This map shows the position of almost every known gamma-ray burst (often called GRBs), at least those for which astronomers have been able to measure a position (GRBs are often detected without any way of knowing where exactly they came from). The map is an equirectangular projection of the night sky in galactic coordinates, showing the entire sky as visible from Earth with our Milky Way galaxy running through the middle. The size of each circle illustrates the relative brightness (as seen from Earth) for each GRB, and the length of time each circle persists is scaled to 1/20th of the true length of the burst. Note that many of the earlier GRBs were detected by instruments that were not able to measure the true brightness or length of the burst - average values are used when showing these bursts on the map. The slider on top of the page lets you move through history, exploring when different GRBs were first discovered. Look to the counter in the top right to see what date range is currently shown, and click on any GRB to learn more about it.
A gamma-ray burst is a short flash of incredibly high-energy light (gamma-rays). There are two major types, called long and short GRBs because of the length of time of the burst. Long GRBs are more common and usually last about 30 seconds, while short GRBs last only an average of 0.3 seconds. Long gamma bursts seem to be associated with core-collapse supernovae of incredibly massive stars, also known as hypernovae. In a hypernova, the core of the star collapses into a black hole and relativistically-beamed jets of gamma-rays blast out of the exploding star, forming the short and bright bursts we see here on Earth. Short GRBs are less well-understood, but many researchers believe they could be caused by the merger of two neutron stars - exactly what causes short GRBs is an important question that researchers are still working to figure out.
Our atmosphere does not allow gamma-rays through it, which is usually a good thing because it protects us from their damaging effects. However, it does make it difficult to study GRBs. In fact, the main tools researchers use to detect GRBs are space satellites, flying far above the Earth's atmosphere. The first GRB was detected in 1967 by the Vela satellites which were built by the USA to detect nuclear weapons testing by the Soviet Union (nuclear bombs emit gamma-rays). The military knew that the bursts they detected were not caused by nuclear testing but did not know what could be causing them. The early detections were classified until 1973, when the USA made the first public announcement describing these inexplicable bursts. There have now been several generations of satellites designed to help study GRBs and we've learned a lot more about them (see here for a good summary). The map on this page includes all of the GRBs astronomers have been able to observe with well-measured positions - right now, that's GRBs.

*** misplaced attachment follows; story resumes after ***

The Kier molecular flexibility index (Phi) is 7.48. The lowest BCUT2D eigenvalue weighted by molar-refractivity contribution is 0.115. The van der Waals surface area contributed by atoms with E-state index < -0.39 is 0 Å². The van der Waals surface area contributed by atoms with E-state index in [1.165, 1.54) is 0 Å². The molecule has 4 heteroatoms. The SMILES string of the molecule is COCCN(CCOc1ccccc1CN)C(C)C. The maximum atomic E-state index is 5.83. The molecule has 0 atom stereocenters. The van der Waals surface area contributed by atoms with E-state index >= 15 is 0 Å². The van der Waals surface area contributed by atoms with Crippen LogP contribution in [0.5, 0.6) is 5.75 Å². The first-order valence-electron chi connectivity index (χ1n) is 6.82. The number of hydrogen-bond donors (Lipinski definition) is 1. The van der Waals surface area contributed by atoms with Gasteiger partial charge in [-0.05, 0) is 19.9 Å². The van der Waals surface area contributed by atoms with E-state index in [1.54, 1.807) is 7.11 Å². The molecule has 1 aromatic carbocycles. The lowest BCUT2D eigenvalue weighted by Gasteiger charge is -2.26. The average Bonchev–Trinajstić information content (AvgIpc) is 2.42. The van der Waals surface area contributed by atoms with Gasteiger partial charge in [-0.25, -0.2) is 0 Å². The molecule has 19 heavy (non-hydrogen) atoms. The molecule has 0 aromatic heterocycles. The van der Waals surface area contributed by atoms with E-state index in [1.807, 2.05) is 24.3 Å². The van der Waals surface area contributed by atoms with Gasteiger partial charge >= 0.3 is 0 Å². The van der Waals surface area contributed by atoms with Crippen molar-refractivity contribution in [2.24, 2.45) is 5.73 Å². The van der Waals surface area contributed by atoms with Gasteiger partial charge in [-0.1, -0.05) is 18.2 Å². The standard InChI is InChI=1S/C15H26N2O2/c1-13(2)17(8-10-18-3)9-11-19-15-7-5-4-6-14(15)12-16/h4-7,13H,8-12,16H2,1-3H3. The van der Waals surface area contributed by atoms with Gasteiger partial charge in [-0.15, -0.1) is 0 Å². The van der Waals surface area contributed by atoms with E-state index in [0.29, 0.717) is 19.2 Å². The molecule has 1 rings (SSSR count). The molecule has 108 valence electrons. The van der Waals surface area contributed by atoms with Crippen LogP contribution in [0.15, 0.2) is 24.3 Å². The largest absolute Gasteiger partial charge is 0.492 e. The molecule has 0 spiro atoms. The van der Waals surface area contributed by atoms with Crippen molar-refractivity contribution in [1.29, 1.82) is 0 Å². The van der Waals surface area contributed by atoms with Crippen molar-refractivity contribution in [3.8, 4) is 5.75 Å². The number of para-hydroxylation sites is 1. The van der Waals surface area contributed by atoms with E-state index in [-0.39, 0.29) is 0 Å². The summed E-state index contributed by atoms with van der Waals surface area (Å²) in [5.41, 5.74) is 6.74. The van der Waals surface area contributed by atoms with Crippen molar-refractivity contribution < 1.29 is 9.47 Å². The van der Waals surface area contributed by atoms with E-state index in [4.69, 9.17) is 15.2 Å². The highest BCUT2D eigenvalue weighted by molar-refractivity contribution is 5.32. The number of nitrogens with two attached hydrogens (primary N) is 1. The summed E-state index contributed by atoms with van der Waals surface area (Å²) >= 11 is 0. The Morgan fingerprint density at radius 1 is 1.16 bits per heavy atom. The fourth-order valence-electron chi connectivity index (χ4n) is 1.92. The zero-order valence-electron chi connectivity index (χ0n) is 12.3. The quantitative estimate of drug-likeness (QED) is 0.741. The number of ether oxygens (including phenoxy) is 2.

Because they come from very distant galaxies (which are equally spaced in all directions), GRBs happen all over the sky. Most of the trends and patterns visible in the animation above are due to the methods astronomers use to look for and discover GRBs and are not real trends in GRB properties. For example, early GRB-detecting satellites were not very good at measuring how long a GRB lasts, and so the early GRBs are shown with an average duration, while the more recent GRBs are shown to fade over a length of time scaled to their true (observed) duration. Here are a few other interesting trends:
This website was built by Isaac Shivvers, while getting his Ph. D in astrophysics at UC Berkeley. Feel free to contact me with any questions or comments at moc.liamg@srevvihsi.
The GRB data behind this site was assembled from NASA's Gamma-Ray Burst Catalog, the SWIFT Gamma-Ray Burst Table, and the FERMI Gamma-Ray Burst Catalog. The map is automatically updated with newly-discovered GRBs every week.
The background image of the night sky is courtesy of ESO/S.Brunier, and was produced as part of the European Southern Observatory's GigaGalaxy Zoom project.
© Isaac Shivvers, 2013
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